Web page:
Virginia’s middle class is one step closer to much-awaited tax relief.

This morning, Republicans in the House Finance Committee advanced a package of legislation aimed at easing the tax burden on the middle class, blocking Governor Ralph Northam’s planned tax hike, expanding itemization flexibility, and updating Virginia’s tax code to reflect changes in the 2017 federal tax reform law.

Last year, Governor Northam and his Democratic allies floated a tax increase to pay for his spending plan, announced earlier this year. Under Northam’s plan, state spending would increase by $2.2 billion, with $1.2 billion of that paid for through higher taxes on 600,000 middle class families. $1.6 billion of Northam’s proposed spending increases would occur after his term expires.

Republicans have said Northam’s tax increase is “dead on arrival.”

“Since last summer, we have been united against Governor Ralph Northam’s plan to pass on higher taxes in order to finance new state spending,” said Speaker Kirk Cox (R-Colonial Heights) in a press release.

“The House Finance Committee acted today to set aside all of the individual income tax revenue from the federal tax cuts to ensure that we provide tax relief to those affected by federal and state tax law changes.”

The legislative package would direct $950 million into a taxpayer relief fund providing assistance to those impacted by the changes.

HB2529, patroned by Delegate Tim Hugo (R-Clifton), allows taxpayers to itemize regardless of how they pay their federal taxes, increases the standard deduction from $3000 to $4000 for individuals, and from $6000 to $8000 for married couples. Under this legislation, additional revenues arising from economic growth and other sources would be directed towards the Commonwealth’s Tax Policy Fund, to be used for tax relief beginning in 2020.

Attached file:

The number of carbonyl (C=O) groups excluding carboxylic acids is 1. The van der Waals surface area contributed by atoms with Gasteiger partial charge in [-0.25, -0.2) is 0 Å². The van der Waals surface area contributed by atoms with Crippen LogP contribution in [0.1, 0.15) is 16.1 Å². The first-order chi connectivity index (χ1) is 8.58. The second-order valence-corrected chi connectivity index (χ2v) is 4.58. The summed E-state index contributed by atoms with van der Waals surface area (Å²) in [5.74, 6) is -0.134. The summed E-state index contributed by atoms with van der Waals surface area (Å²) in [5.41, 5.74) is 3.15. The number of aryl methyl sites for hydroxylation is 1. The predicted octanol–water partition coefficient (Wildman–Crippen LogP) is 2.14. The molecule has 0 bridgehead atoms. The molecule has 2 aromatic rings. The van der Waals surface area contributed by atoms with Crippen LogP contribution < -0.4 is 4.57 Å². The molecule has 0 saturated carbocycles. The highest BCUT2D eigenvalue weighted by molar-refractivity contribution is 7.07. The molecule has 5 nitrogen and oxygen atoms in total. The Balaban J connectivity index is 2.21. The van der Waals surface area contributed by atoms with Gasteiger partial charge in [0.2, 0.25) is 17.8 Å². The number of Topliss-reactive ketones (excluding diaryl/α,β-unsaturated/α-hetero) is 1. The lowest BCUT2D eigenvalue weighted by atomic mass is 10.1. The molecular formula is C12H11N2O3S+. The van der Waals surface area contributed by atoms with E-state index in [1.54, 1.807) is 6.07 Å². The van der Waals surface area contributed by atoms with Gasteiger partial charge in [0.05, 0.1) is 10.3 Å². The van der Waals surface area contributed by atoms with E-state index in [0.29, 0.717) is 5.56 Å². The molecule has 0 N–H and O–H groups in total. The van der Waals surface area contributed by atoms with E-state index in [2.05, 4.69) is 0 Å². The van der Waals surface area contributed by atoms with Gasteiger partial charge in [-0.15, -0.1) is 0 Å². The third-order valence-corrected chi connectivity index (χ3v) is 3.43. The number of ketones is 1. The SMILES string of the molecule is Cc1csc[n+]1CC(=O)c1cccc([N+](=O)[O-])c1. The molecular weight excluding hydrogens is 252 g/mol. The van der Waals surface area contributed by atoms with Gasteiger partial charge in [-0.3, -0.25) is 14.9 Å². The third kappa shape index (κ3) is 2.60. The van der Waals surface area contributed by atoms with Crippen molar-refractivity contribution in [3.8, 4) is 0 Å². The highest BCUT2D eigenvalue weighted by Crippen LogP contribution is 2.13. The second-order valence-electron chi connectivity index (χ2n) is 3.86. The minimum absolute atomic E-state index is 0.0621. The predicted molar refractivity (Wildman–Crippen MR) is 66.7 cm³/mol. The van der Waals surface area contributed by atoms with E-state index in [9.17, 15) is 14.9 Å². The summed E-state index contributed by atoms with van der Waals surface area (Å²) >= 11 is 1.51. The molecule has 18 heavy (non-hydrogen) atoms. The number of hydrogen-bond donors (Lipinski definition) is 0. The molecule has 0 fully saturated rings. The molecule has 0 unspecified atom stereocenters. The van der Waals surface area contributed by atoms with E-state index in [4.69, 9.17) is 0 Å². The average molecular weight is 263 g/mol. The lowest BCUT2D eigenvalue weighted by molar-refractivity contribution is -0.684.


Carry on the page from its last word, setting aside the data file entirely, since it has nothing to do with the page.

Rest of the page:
Hugo’s bill advanced on a party line vote, with all Republicans voting in favor of tax relief and all Democrats backing Northam’s call for higher taxes.

“We will provide immediate tax relief to middle-class Virginians,” said Hugo, the chairman of the Republican Caucus. “Our plan will allow taxpayers to itemize their state taxes regardless of how they file their federal return, increase the state standard deduction across the board, and maintain the important state and local tax (SALT) deduction as it exists today. This protects a middle class family that itemizes from what could be roughly a $805 tax increase or providing an additional $115 in tax relief to a family that chooses the standard deduction.”

The legislation also leaves in place the current state and local property tax deduction (SALT), instead of capping it at $10,000, includes a number of technical corrections, removes a drafting error on mortgage interest deductions, and includes the “GILTI” subtraction to prevent a new tax on foreign income for businesses who locate in Virginia.

Republicans have said this tax relief would not cost the state “one penny” and would leave ample revenues available to fund teacher pay raises and other core government services.

The proposal would provide an immediate $575 million in tax relief for the next year, while still allowing for revenue growth. Current projections show the GOP-led effort will result in $37 million in more revenue in the next fiscal year.